I usually set off with a sense of adventure, and walking often brings me life-enhancing feelings of freedom, peace and exhilaration. Sometimes I wish I could just go on and on walking. The feeling of well-being fades on the journey home but if, when I get home, I'm able to have a quiet, chilled out evening, the sense of well-being reasserts itself. But by the next morning it's worn off.

Birdman

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GinAndPlatonic, I really agree with you. It is not about distance or speed but what good you get out of your walk.


Personally, I'm not at all interested in speed (never was), but I do admit taking some pride in covering long distances (covered at leisurely pace), especially on multiday/weeks/months walks. However, for me the main driver is always to be in nature and admire all the beauty around me. I do like the exercise, but for me walking is mainly a means to an end: to admire nature and the beautiful planet we live on. For me, this also includes wild camping and enjoying the starry skies. A holistic nature experience. :)


My most enjoyable walking is thru-hiking long distances, continuous over many weeks/ months. Not for the bragging rights, but it is simply the best way to experience the gradual change in landscapes, habitats and even to see the seasons change. Therefore, my best walk ever was also the longest: my 2650 miles Pacific Crest Trail Thru-hike in 2018, 5 months from Mexico to Canada, through deserts, mountains, forests and spanning 4 seasons (from spring to first snow of the season). Report of this (and other adventures) can be found in my signature.


Having said that, also short walks can be very rewarding to me. As you go slower, you have more time to take in and admire what is around you. More time to concentrate on that singing bird, that beautiful flower, that stunning butterfly... You just zoom in more into what is around you :)
« Last Edit: 10:05:21, 29/06/20 by Birdman »
My travel and walking reports: https://www.hikingbirdman.com/

gunwharfman

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For me, the only way to be intimate with the world around me is to walk.

It may have been OK when I was young, to drive past everything but it doesn't work for me now, I feel the same about cycling, on my bike I'm 'here' in this millisecond of time and then I'm not 'here' because I am now somewhere else. Walking for me is experiencing the world in my personal space in slow motion. I like it, it suits me.

I remember the time when my wife and I used to 'do' package holidays, we would just be 'onlookers' to other people's lives and the countries they lived in and then 14 days later we would fly back. For us, a most unsatisfactory experience and once we recognised our problem we stopped going on package holidays.

I always remember one of my neighbours (she moved house a few years ago) who loved to tell people she was going somewhere special and loved to tell everyone where she had been, but HATED actually being there! The reason why she hated being 'there' was because she couldn't tell people where she was going or where she had been!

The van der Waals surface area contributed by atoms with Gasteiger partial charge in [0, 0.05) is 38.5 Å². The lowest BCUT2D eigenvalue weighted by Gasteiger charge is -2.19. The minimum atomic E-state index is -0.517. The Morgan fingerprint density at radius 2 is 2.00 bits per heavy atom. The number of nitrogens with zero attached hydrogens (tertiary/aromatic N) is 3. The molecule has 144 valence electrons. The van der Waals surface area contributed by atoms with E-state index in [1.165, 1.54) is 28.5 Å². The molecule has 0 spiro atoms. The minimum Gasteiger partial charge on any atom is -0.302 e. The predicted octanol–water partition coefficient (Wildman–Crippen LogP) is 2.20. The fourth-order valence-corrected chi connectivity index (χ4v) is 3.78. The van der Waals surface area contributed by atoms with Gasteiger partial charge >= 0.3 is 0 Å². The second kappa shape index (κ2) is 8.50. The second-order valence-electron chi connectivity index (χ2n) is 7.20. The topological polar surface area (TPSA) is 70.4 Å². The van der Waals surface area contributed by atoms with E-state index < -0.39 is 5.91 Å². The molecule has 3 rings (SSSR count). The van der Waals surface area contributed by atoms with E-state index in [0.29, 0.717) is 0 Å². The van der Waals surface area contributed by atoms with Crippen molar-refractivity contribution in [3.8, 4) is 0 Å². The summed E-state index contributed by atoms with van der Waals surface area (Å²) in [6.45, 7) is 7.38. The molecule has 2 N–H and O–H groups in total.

I also like hiking because the 'experience' I get from it is much more varied than any package holiday I've ever been on. No two days are ever the same.

Dodgylegs

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Obviously everyone gets their enjoyment for different reasons, that's life.


Have a friend who loves the challenge of cycling up steep hills; Alps, Pyrenees..
When I ask what he'd seen or taken photos of he just looks at me blankly, it's the challenge!
Same guy walks past a beautiful garden and doesn't notice anything!
Went up tower of cathedral, all he was interested in was getting up first!


For some people that's the way it is, for others they like to take in and enjoy their surroundings and nature, that's me. :)

gunwharfman

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I'm a bit like that, when I have cycled out of my city, the 'pleasure' of cycling is going uphill and getting to the top. Downhill is easy and it's over quickly, no fun in that!

dittzzy

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This year, I've walked more than ever, because of the use it or lose it principle.  I've been putting on weight, and I decided I didn't want to be limited by my fitness and weight as I get older.
I've lost a little weight,  and I'm a little bit fitter but I am having regular aches and pains in the muscles/bones of my left foot.  It may be this which slows me down in the future.
I don't get deflated at any point after a walk, I only get down if I think I'm not gonna get out again for ages.
As for walking itself, I've been out this morning, just 3 1/2 miles.  Took me over 2 hours cos I kept stopping to check out butterflies, creepy crawlies, plants and flowers, birds, anything.
I love being outside.  I love the views, the hills, the openness, and I love finding out and learning about the massive variety of wildlife and plants that we have.
I hope I can still get out when I'm 75 and beyond. 🤞